To increase the information content of small-angle scattering data, it is usual to perform contrast variation small-angle neutron scattering (SANS) with one or more of the components deuterated and by varying the composition of the solvent using mixtures of per-deuterated and non-deuterated solvents. Additional information can be added by combination with small-angle X-ray scattering (SAXS) data as the contrast conditions are often quite different from those of SANS. When subsequently modelling the data using least-squares methods, the information content of the combined data sets is best exploited, when the data are fitted simultaneously by the same structural model, where only the contrast of the components are varied and taken to be that, which can be calculated for the particular data set.
To obtain satisfactory agreement of a model with the combination of several data sets requires that the data sets are consistent, and this can be quite difficult to check independently. Even considering only measurements at a single contrast in SANS, the consistency has to be considered as the data are often measured at different instrumental setting, i.e. at different wavelengths, collimations and sample-detector distances, giving rise to different instrumental smearing for the various settings.
Instead of simply merging the data, which may lead to systematic errors in the merged data set, the resolution function of the individual settings has to be included in the data analysis. Since the data sets are often converted to absolute scale using water scattering recorded at the same setting, there may also be small off-sets between the data sets, which needs to be corrected for.
The mismatch may originate in the difference divergence of the incoming beam as well as errors in calibrations factors for different neutron wavelengths. A correction for errors in scales can be done by performing an Indirect Fourier Transformation, where the resolution function of the individual setting is used, in combination with optimizing the weighted chi-square varying scale factors. The scaling obviously has to be done using the data set recorded at the setting for which the calibration is considered to be most reliable, as reference.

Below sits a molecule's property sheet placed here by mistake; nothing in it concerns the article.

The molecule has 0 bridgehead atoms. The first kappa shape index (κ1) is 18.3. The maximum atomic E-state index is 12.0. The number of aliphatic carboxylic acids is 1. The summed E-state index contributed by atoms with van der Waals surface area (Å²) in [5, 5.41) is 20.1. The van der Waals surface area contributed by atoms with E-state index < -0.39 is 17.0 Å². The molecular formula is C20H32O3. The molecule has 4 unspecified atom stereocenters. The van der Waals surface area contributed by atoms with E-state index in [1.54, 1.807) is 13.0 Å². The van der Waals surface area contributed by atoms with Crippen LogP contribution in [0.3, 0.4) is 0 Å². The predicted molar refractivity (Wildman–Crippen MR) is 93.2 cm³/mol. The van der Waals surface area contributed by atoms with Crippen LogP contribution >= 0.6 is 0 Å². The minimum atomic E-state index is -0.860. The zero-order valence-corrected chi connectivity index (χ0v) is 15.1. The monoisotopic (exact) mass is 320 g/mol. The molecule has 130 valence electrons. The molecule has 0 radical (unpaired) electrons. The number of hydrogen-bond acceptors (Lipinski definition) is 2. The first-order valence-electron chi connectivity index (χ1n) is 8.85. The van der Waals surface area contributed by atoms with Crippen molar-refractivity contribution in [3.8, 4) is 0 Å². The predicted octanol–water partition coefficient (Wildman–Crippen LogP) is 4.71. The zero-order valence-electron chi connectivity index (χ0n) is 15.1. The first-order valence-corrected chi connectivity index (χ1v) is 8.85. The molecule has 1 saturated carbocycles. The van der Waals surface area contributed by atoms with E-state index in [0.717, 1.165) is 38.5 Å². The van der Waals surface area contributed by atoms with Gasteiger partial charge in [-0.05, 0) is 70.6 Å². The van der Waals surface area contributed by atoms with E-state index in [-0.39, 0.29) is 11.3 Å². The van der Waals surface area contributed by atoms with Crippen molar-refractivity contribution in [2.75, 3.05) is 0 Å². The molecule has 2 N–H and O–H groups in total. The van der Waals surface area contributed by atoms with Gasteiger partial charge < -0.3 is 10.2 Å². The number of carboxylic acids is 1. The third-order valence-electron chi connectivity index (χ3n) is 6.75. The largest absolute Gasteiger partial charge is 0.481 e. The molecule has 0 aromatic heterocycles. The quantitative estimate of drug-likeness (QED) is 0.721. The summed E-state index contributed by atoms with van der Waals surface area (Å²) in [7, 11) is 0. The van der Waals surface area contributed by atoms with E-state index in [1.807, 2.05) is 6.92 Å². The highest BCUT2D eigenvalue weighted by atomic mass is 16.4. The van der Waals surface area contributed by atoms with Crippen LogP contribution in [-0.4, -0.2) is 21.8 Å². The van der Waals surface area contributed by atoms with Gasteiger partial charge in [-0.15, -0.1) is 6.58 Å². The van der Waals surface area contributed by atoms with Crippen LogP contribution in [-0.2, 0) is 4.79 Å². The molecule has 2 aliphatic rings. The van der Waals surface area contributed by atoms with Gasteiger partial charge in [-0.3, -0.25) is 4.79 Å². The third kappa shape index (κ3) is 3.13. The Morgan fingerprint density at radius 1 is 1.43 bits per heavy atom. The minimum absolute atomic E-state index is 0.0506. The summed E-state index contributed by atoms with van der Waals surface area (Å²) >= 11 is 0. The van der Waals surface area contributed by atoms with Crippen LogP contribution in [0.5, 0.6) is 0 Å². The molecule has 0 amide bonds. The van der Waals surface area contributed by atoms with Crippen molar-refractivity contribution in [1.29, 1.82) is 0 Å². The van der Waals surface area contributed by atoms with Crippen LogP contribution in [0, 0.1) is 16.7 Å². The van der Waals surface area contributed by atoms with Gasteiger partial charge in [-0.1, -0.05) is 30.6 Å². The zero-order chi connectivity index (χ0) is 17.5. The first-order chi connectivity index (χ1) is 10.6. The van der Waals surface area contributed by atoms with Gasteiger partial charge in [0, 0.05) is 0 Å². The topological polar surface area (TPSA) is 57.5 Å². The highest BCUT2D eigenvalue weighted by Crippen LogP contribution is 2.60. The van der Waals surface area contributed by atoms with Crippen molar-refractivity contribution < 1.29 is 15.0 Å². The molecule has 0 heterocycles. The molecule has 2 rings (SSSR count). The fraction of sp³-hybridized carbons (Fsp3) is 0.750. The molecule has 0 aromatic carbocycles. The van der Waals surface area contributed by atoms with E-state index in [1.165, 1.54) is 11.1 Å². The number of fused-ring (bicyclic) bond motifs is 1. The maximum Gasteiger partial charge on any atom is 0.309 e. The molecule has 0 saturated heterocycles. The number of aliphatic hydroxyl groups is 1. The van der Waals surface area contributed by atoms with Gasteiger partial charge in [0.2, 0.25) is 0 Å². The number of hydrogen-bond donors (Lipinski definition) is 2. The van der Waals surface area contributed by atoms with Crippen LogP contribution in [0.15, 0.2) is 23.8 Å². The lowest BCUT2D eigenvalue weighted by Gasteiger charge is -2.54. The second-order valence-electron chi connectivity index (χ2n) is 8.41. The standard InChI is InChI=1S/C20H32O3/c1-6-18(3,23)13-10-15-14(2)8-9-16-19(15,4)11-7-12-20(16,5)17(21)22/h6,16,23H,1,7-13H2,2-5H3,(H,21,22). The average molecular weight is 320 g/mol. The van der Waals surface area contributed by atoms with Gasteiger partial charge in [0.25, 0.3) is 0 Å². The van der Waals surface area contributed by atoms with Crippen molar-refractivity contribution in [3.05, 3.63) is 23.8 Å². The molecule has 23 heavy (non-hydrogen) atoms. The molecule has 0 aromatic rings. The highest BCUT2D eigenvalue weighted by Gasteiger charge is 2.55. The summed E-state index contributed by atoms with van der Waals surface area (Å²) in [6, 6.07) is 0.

When simultaneously fitting one structural model to a contrast variation series, it is also very important to have correct determinations of contrasts. These depend critically on the values for the partial specific volume and on accurate knowledge on elemental composition of the components of the solute as well as that of the solvent. This is particular important for the contrasts of SAXS since they are calculated as difference of quite similar values of electron densities. It is sometimes not sufficient to use literature values and the contrasts have to be determined using accurate density measurements and determination of elemental composition. Also, temperature dependence of the
densities may have to be considered. Even when this is done as careful as possible, it is sometimes necessary to adjust some of the contrasts in order to obtain satisfactory fits.
The last and perhaps most obvious pitfall may be that there are isotope effects in the sample that influence the structure or phase behavior, so that the structure is not the same in the different samples. Since the electron densities, which provides the contrast for SAXS, have relatively modest dependence on isotope, the samples in a contrast variation series should be checked by SAXS to ensure that the structural state is the same in all samples.
Foams are incredibly complex systems in both their dynamics as well as structure. In fact, these truly multiscale colloidal systems, feature characteristic lengths ranging from the centimeter of the foam cell, to some hundreds of micrometers of the Plateau border diameters, to some tens of nanometer of the foam film thickness, up to the presence of small colloidal objects, such as micelles or proteins, few nanometers in size. The presence of structural elements so different in size, gives rise accordingly to a complex scattering signal, when observed in the small-angle scattering (SAS) domain. In this contribution, a recent approach to quantitatively describe the SAS signal from three dimensional liquid foam is described.